Another quick update to show some progress made this evening. I’ve plugged my inverse kinematics code into a quick and dirty motor controlling serial comms link to the Arduino and can now move the head of the delta robot to arbitrary XYZ coordinates. Here’s a video showing the plotting of slightly misshapen square (need some micro-switches to finished the calibration routine)
I should be able to get some more speed out of it by improving the Arduino comms link (it’s sending individual steps to the motors).
I’ll get around to doing a more descriptive post once I’ve got G-Code interpretation working (all the python code is done, just have to plug the bits together).
Here’s the little pre-amp circuit used inside the mic:
The op-amp used is a microchip MCP6241, also not shown is a 5v power regulator for the circuit (not quite built yet) and the wiring for the jack plug and power switch (which are both fairly self explanatory, with the exception of the jack plug used as a switch to connect/disconnect ground to the circuit and thus act as a secondary on switch).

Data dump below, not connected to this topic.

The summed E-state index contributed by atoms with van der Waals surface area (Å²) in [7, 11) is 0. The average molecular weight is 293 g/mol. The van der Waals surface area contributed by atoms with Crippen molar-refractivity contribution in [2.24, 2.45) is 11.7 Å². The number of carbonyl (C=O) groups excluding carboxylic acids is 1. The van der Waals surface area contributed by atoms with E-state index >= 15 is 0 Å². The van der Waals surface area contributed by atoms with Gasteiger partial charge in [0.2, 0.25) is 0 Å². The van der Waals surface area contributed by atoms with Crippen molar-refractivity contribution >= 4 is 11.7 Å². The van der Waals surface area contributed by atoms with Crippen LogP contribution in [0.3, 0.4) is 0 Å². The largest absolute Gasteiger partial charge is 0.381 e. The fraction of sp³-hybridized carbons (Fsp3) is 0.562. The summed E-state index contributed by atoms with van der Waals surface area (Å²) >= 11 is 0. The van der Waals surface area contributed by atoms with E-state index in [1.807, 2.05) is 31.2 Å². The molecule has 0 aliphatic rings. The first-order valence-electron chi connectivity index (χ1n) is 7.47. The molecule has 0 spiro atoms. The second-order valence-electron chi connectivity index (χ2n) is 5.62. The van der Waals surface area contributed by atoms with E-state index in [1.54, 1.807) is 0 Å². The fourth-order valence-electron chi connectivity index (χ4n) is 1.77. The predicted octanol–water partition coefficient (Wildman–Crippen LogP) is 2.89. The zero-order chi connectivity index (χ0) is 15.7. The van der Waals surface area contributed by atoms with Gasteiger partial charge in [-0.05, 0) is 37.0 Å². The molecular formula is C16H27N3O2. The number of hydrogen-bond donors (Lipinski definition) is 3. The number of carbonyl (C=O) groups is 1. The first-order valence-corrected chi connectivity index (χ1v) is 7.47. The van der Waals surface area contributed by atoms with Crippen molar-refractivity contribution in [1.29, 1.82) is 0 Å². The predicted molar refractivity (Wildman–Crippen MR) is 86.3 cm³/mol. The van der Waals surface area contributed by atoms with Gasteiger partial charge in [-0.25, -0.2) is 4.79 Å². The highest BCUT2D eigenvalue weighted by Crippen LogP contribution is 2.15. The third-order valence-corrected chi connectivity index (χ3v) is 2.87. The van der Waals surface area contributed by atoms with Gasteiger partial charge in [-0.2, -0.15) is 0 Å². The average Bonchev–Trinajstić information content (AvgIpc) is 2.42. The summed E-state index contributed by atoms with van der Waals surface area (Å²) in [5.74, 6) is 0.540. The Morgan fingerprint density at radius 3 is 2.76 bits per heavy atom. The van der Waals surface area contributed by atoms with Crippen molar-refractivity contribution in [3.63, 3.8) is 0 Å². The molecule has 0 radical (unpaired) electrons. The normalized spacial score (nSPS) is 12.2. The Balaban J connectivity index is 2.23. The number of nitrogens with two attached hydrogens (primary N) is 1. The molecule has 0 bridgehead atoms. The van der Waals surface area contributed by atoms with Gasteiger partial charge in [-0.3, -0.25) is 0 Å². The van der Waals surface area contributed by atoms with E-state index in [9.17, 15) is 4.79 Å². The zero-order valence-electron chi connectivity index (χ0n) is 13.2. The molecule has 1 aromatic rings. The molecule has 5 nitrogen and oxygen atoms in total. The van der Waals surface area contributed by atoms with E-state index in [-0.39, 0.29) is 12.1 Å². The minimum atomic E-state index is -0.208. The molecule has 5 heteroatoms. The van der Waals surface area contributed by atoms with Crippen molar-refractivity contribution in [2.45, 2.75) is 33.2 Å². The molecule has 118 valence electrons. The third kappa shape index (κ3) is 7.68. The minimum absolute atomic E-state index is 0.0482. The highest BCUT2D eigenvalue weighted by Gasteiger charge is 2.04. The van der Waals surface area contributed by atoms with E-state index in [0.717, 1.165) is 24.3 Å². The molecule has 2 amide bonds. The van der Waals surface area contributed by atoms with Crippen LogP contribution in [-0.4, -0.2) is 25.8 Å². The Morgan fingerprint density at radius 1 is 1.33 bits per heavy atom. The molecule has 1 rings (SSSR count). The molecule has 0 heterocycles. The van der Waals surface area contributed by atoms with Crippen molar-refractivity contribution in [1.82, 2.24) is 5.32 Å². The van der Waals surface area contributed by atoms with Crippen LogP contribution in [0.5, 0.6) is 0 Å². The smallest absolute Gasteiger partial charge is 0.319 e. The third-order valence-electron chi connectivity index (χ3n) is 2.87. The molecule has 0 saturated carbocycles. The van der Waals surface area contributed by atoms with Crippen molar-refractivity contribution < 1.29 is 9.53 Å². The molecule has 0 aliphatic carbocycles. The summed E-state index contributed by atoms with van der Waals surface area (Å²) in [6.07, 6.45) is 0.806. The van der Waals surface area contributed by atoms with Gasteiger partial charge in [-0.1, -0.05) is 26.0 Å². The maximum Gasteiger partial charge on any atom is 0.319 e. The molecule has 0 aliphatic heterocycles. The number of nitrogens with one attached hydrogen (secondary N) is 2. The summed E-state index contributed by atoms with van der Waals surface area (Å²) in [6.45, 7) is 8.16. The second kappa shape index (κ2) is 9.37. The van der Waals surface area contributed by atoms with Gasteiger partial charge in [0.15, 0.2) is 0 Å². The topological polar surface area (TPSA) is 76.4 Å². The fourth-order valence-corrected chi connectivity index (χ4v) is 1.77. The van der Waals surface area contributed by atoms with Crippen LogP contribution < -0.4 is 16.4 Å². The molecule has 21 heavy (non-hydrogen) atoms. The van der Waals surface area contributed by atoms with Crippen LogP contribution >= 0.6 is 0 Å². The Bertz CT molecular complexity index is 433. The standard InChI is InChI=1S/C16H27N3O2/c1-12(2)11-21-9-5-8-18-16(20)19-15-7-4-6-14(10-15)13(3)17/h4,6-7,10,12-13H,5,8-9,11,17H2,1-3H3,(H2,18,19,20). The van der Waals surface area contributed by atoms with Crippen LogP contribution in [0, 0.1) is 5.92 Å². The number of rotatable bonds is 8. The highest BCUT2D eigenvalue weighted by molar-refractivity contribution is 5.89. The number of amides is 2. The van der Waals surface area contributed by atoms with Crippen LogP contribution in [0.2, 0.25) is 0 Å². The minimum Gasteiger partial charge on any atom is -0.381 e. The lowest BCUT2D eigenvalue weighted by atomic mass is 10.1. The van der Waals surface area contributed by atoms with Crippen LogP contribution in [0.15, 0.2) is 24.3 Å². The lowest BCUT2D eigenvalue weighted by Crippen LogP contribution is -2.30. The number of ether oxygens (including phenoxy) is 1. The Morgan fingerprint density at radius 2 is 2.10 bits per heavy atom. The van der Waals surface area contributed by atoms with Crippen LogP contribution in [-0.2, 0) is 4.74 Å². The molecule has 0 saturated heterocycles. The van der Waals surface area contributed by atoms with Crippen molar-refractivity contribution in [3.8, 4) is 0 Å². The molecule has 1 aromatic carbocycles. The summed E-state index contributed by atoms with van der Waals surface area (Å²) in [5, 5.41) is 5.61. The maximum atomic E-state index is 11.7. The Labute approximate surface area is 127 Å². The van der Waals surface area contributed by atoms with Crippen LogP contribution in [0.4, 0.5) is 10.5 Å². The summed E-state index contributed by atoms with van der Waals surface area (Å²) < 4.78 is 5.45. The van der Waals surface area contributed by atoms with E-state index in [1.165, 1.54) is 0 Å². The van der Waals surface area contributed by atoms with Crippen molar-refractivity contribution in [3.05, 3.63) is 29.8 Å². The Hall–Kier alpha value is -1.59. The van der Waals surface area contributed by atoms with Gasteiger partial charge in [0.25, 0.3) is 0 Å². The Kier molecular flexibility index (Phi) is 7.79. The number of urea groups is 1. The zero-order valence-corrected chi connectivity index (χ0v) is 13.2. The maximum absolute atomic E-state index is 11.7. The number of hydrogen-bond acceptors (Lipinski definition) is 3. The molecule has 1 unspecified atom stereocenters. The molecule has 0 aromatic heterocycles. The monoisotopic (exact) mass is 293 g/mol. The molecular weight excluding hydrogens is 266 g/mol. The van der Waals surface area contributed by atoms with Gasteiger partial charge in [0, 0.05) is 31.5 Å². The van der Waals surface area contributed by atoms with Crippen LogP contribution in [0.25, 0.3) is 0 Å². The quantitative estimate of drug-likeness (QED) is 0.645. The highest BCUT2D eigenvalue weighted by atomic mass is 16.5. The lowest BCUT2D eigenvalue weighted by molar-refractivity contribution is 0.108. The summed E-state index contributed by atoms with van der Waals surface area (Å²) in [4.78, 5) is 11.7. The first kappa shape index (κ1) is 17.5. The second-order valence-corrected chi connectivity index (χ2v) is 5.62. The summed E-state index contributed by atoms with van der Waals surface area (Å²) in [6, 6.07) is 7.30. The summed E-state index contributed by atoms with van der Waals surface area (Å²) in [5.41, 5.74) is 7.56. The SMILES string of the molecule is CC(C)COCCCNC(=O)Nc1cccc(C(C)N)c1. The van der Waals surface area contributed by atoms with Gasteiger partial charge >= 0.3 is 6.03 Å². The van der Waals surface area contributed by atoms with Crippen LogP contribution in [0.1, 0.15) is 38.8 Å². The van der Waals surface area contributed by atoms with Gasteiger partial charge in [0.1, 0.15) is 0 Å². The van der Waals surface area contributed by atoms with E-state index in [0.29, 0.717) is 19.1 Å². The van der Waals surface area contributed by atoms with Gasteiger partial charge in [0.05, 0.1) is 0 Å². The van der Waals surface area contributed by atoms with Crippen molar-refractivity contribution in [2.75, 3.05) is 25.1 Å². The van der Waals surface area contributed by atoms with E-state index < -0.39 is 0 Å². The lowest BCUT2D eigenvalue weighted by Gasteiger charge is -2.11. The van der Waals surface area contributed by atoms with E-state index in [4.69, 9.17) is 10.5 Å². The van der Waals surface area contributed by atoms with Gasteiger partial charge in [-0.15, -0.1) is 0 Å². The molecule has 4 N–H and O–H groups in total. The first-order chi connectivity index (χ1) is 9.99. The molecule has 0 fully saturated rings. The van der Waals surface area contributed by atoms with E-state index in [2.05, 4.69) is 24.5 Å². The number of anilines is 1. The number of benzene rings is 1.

Here are a couple of photos of the mic with the electronics almost finished:
Will post a final set of details once the mic is totally finished.
Started working on adding a texture to the generated models. To do this I’ve added an array of LEDs to the inside of the scanner that can be turned on to illuminate the model via the serial port on the arduino. A full colour image is captured for every laser spline image, then for every point along the laser spline the corresponding rgb value from the full color is found. The rgb values for all the splines are then mapped onto a 2D image creating the texture.
I need to brush up on some 3D modelling theory and the .obj and .mtl file formats and I should be able to create fully textured 3D models.
For now here is the image of the texture I captured for the nodding monkey model I’ve been using.